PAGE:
In Sorrow, an Ode to Joy

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On Saturday, Sept. 11, the Pacific Symphony will present an evening that will be a celebration of American heroism and acknowledgement of the sacrifices made by our heroes, culminating in a performance of Beethoven’s stirring and redeeming Ninth Symphony.

More than 100 singers from a dozen Orange County choruses unite to give voice to Beethoven’s crowning achievement for the symphony’s final concert of its Summer Festival 2010, sponsored by Hoag Hospital.

Led by guest conductor Robert Moody, this monumental fusion of soloists, chorus and music—all set to Schiller’s “Ode to Joy”— will feature four world-class opera singers who will take on the florid and challenging solo passages in the fourth movement of the Ninth: Tracy Dahl, soprano; Rita Litchfield, mezzo-soprano; Gaston Rivera, tenor; and Troy Cook, baritone.

Also on the program are soul-stirring American favorites, in honor of the ninth anniversary of the 9/11 attacks and the courageous men and women who served their country that day: Gould’s “American Salute,” Samuel Barber’s “Adagio for Strings” (famously featured in the movie “Platoon”), and Ward’s “America the Beautiful.”

“Pacific Symphony contacted me and inquired of my interest to lead a 9/11 program that would culminate in the Beethoven Ninth Symphony,” recalls Maestro

Moody, who will make his debut with Pacific Symphony in this concert. “I immediately said, ‘Yes,’ as this is a perfect piece for the occasion.

“We open the concert with Morton Gould’s ‘American Salute,’ a fiery orchestral work, full of great energy; the work is based on the Civil War era tune ‘When Johnny Comes Marching Home.’ Next we offer a work which gives us a chance to reflect, mourn, and remember those who lost their lives on that day…in the Barber ‘Adagio for Strings.’ This is the work performed at the funerals of two U.S. presidents [Franklin Delano Roosevelt and John Kennedy], and was performed by the Orchestra of St. Luke’s at Ground Zero just a few weeks after the attack.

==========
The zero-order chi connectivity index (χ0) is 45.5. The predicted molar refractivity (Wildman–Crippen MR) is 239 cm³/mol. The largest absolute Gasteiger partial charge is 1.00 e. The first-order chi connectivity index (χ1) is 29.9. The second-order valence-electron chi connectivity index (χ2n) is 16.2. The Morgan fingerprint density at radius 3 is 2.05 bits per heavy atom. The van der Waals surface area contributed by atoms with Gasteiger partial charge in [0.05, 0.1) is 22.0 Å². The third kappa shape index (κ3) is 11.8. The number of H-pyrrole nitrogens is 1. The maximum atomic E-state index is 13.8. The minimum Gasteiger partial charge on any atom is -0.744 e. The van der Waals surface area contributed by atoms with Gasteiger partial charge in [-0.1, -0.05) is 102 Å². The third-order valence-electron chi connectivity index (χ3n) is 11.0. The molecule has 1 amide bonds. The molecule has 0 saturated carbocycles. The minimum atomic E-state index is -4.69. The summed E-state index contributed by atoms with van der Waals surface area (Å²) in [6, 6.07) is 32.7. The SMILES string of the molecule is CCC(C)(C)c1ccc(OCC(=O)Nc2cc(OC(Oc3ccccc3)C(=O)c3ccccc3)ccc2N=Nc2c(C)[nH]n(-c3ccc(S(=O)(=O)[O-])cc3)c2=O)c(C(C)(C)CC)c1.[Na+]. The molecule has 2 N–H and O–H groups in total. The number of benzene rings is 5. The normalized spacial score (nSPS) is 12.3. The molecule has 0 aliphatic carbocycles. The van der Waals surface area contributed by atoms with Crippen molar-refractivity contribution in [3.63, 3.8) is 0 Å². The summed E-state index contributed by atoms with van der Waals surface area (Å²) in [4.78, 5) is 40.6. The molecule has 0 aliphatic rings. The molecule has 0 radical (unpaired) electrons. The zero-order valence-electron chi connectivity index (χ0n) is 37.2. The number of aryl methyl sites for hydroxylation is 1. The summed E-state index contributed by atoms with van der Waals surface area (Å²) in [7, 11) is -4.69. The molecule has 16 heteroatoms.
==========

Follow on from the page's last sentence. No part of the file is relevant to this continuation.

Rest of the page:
“The first half ends with the most stirring version of ‘America the Beautiful’ that I know.

“The ‘Ode to Joy’ is the ultimate expression of the triumph of good, human kindness, and universal love over any force of darkness. What better day to celebrate these ideas than on 9/11? We remember the horrible day in 2001; we mourn for the loss. But most importantly, we refuse to be defeated by evil.”

Symphony No. 9, “Choral,” is the final complete symphony of Beethoven. Written in 1824, it is one of the best-known works of the Western classical repertoire, and has been adapted for use as the European Anthem. The symphony is considered one of Beethoven’s masterpieces and one of the greatest musical compositions ever written. It’s also the first example of a major composer using voices in a symphony. The words are sung during the final movement by four vocal soloists and a chorus. They were taken from the “Ode to Joy,” a poem written by Friedrich Schiller in 1785 and revised in 1803, with additions made by the composer.

“The chorus for Beethoven’s Ninth will be a community chorus made up of singers from all segments of our population,” says Eileen Jeanette, the Symphony’s vice president of artistic and orchestra operations. “We know that there was no one who wasn’t affected by 9/11 and this chorus will be put together to reflect the great diversity of our community.”

The choruses for Beethoven’s Ninth are coming from all over

Orange County and include: California State University, Fullerton University Singers; Irvine Chinese Chorus; Long Beach Camarata Singers; Pacific Chorale; Orange County Women’s Chorus; Men Alive; Sarang Community Church Choir; and the Orange County Friendship Chorus.

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